Yesterday, U.S. Attorney Andrew Luger announced the arrests of six individuals who conspired to travel to Syria to join the Islamic State (or the Islamic State in Syria and Iraq…or in the Levant…or Daesh…or whatever we’re calling them now). Four men in Minnesota and two in California worked together to find a way to leave the United States with ill intent. The announcement of the arrests was particularly compelling because fellow Security Debrief contributor Dr. Erroll Southers and I recently concluded a fieldwork project for the DHS Science and Technology Directorate, researching ISIS recruitment tactics in Minneapolis and what community-led programs are available to counter the terrorist group.
For years, the Somali al Qaeda affiliate al Shabaab was the driving force behind recruitment in Minneapolis-St. Paul. Minnesota is home to the largest Somali diaspora population in the United States, and al Shabaab targeted young people in this community by offering a message of religious belief and nationalistic zeal for Somalia, which is why those who were recruited by al Shabaab traveled to Somalia (as opposed to somewhere else). Today, however, things have changed. Recruitment in Minnesota continues, except now, the young people departing to join a terrorist group are traveling to Syria to join ISIS. This abrupt shift in destination began in 2014 and continues today. The question is, why the change?
It’s a question Southers and I heard from the people we interviewed in Minneapolis. Members of the Somali community loath the terrorist groups targeting their young people, but some could see a glimmer of twisted logic in a young person’s decision to travel to Somalia. After all, that is their mother country, one devastated by war and famine, one the Somali diaspora wants to stabilize and rebuild. Al Shabaab has been completely rejected by the community, but the desire to support Somalia is something the community could somewhat understand.
But Syria? Somalis have no traditional, historical or social ties to Syria. The community wonders (desperately), why are young people going there? What is the attraction?
In his press conference, USA Luger noted something dubbed “peer-to-peer” recruitment, with young people pushing one another, sharing ideas, conspiring to depart the United States. It’s an interesting idea, and Luger was careful to note that this is one way young Somali-Americans are being recruited, not the only way. Indeed, the recruitment landscape in Minnesota is messy. The line between foreign recruitment and peer-to-peer recruitment is basically non-existent.
For example, Luger mentioned Abdi Nur as a part of the peer-to-peer recruitment. Nur left Minneapolis in May 2014 to join ISIS, and he made it all the way to Raqqa, the so-called capital of the Islamic State. As with others who left to join a terrorist group (be it ISIS or al Shabaab), foreign fighters become de facto recruiters, staying in touch with friends and family. Since Nur is now with ISIS, is he a foreign recruiter, a peer, or something in between? This is part of why ISIS has been successful in recruiting an untold number of Somali-Americans (well-above 10 people since 2014). ISIS has no Somali-nationalistic message, but ISIS does have Somali foreign fighters (like Nur). These people are the mysterious link that can make a group like ISIS attractive to a small number of Somali-Americans.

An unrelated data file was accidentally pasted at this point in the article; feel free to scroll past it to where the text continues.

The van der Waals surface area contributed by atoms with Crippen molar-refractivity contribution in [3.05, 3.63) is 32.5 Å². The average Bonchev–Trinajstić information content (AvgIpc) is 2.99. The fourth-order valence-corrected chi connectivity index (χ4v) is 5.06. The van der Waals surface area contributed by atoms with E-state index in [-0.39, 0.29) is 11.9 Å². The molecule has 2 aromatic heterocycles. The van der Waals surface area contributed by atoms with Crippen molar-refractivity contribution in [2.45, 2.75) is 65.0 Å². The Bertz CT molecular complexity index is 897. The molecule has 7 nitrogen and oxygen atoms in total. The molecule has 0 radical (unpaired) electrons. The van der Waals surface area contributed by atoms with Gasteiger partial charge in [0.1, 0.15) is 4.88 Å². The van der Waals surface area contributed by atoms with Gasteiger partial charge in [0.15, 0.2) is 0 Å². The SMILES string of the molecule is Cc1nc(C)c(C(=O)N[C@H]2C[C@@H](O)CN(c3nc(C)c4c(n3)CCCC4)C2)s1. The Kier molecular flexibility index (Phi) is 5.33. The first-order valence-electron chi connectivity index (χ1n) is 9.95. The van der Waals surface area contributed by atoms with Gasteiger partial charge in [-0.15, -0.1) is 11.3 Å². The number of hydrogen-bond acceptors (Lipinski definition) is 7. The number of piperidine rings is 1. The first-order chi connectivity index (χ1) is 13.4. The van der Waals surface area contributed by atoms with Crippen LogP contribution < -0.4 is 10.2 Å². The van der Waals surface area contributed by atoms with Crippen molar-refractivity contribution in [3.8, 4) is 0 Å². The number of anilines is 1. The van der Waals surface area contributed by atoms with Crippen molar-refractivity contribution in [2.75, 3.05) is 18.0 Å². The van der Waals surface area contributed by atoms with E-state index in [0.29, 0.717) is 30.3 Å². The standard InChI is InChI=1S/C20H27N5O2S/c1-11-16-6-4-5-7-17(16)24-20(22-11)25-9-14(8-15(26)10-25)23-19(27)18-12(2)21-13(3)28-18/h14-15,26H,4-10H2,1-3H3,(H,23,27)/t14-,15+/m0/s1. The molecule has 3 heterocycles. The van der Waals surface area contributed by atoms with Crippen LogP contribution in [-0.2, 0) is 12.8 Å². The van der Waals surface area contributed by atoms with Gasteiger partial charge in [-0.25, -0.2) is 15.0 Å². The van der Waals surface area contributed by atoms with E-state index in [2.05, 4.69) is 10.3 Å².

Even as the conspirators may have encouraged one another, there was some direct collaboration with ISIS. Each of the accused had $1,500 deposited into their bank accounts, which is a confirmed part of the ISIS recruitment process. Thus, friends may encourage friends, but that amount of money must have come from somewhere outside the peer-to-peer network.
There is another important point to make regarding Luger’s statements. He consistently referred to the recruitment threat to young men, encouraging community members to talk with their sons, brothers and friends. Unlike al Shabaab, ISIS is attracting women as well as men. In one of the most powerful and tragic interviews I have ever conducted, Southers and I sat with the family of a young woman who had left Minnesota to join ISIS. I won’t soon forget the evident heartbreak, the deep sadness the young woman’s mother expressed for her child’s absence.
“It’s like missing a limb,” she said. “I don’t expect my daughter to ever come back.”
To be sure, ISIS will take men and women alike, and their appeal is equally effective for both genders. What the world is dealing with here is a snowball becoming an avalanche. The more people who travel to Syria, the more recruiters ISIS has, in turn expanding its potential to recruit even more people. There is simply no question that ISIS presents an enormous threat to U.S. security.
It’s not just that they are perverting and recruiting our young people, not just that they are destabilizing a region where the United States has interests. They will increasingly send these recruits back to the United States to conduct terrorist attacks. In February, Abdirahman Sheik Mohamud, a 23-year-old from Columbus, was arrested as he returned from Syria after receiving training from ISIS. He was preparing to conduct an attack in the United States.
This is troubling enough, but what is worse is that many people in our government just don’t seem to get it. After speaking with colleagues in several three-letter agencies, it is clear that while there are some professionals who understand just how dangerous ISIS is, there are many who do not. Some of the questions being asked behind government doors are laughable for their simplicity. There is a distinct absence of a sense of urgency. And the Administration’s overall strategy to “degrade and ultimately destroy ISIS” needs a lot more meat on its bones. What is it going to take for us to get serious about defeating ISIS?
We need to wake up and fast. There are lives at stake.